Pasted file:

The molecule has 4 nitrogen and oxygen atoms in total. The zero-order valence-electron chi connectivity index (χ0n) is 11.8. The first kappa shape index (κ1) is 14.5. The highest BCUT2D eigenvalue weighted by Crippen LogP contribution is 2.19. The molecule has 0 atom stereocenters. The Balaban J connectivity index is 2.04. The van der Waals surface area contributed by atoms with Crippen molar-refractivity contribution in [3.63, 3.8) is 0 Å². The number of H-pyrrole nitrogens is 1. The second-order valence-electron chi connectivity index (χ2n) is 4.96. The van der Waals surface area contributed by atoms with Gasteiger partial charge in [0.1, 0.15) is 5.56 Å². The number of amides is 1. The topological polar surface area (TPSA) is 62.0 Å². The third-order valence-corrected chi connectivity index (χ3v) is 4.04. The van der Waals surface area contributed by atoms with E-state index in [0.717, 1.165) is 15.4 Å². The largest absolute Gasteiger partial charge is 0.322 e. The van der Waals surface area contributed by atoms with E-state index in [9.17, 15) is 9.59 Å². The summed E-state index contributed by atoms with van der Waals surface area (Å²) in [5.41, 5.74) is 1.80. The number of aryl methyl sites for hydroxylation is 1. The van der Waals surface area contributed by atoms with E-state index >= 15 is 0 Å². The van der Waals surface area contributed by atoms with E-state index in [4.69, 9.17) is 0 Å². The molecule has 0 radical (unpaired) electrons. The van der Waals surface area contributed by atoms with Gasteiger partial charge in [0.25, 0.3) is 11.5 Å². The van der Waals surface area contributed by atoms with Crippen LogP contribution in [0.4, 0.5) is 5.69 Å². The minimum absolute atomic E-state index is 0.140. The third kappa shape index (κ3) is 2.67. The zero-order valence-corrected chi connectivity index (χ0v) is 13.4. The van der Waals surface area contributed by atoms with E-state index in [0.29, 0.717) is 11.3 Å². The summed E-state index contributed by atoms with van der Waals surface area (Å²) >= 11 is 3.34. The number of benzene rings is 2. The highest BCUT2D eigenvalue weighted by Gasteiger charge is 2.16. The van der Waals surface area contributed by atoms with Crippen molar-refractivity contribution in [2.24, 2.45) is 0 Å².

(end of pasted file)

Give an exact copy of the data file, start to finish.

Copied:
The molecule has 4 nitrogen and oxygen atoms in total. The zero-order valence-electron chi connectivity index (χ0n) is 11.8. The first kappa shape index (κ1) is 14.5. The highest BCUT2D eigenvalue weighted by Crippen LogP contribution is 2.19. The molecule has 0 atom stereocenters. The Balaban J connectivity index is 2.04. The van der Waals surface area contributed by atoms with Crippen molar-refractivity contribution in [3.63, 3.8) is 0 Å². The number of H-pyrrole nitrogens is 1. The second-order valence-electron chi connectivity index (χ2n) is 4.96. The van der Waals surface area contributed by atoms with Gasteiger partial charge in [0.1, 0.15) is 5.56 Å². The number of amides is 1. The topological polar surface area (TPSA) is 62.0 Å². The third-order valence-corrected chi connectivity index (χ3v) is 4.04. The van der Waals surface area contributed by atoms with E-state index in [0.717, 1.165) is 15.4 Å². The largest absolute Gasteiger partial charge is 0.322 e. The van der Waals surface area contributed by atoms with E-state index in [9.17, 15) is 9.59 Å². The summed E-state index contributed by atoms with van der Waals surface area (Å²) in [5.41, 5.74) is 1.80. The number of aryl methyl sites for hydroxylation is 1. The van der Waals surface area contributed by atoms with E-state index >= 15 is 0 Å². The van der Waals surface area contributed by atoms with E-state index in [4.69, 9.17) is 0 Å². The molecule has 0 radical (unpaired) electrons. The van der Waals surface area contributed by atoms with Gasteiger partial charge in [0.25, 0.3) is 11.5 Å². The van der Waals surface area contributed by atoms with Crippen LogP contribution in [0.4, 0.5) is 5.69 Å². The minimum absolute atomic E-state index is 0.140. The third kappa shape index (κ3) is 2.67. The zero-order valence-corrected chi connectivity index (χ0v) is 13.4. The van der Waals surface area contributed by atoms with E-state index in [0.29, 0.717) is 11.3 Å². The summed E-state index contributed by atoms with van der Waals surface area (Å²) >= 11 is 3.34. The number of benzene rings is 2. The highest BCUT2D eigenvalue weighted by Gasteiger charge is 2.16. The van der Waals surface area contributed by atoms with Crippen molar-refractivity contribution in [2.24, 2.45) is 0 Å².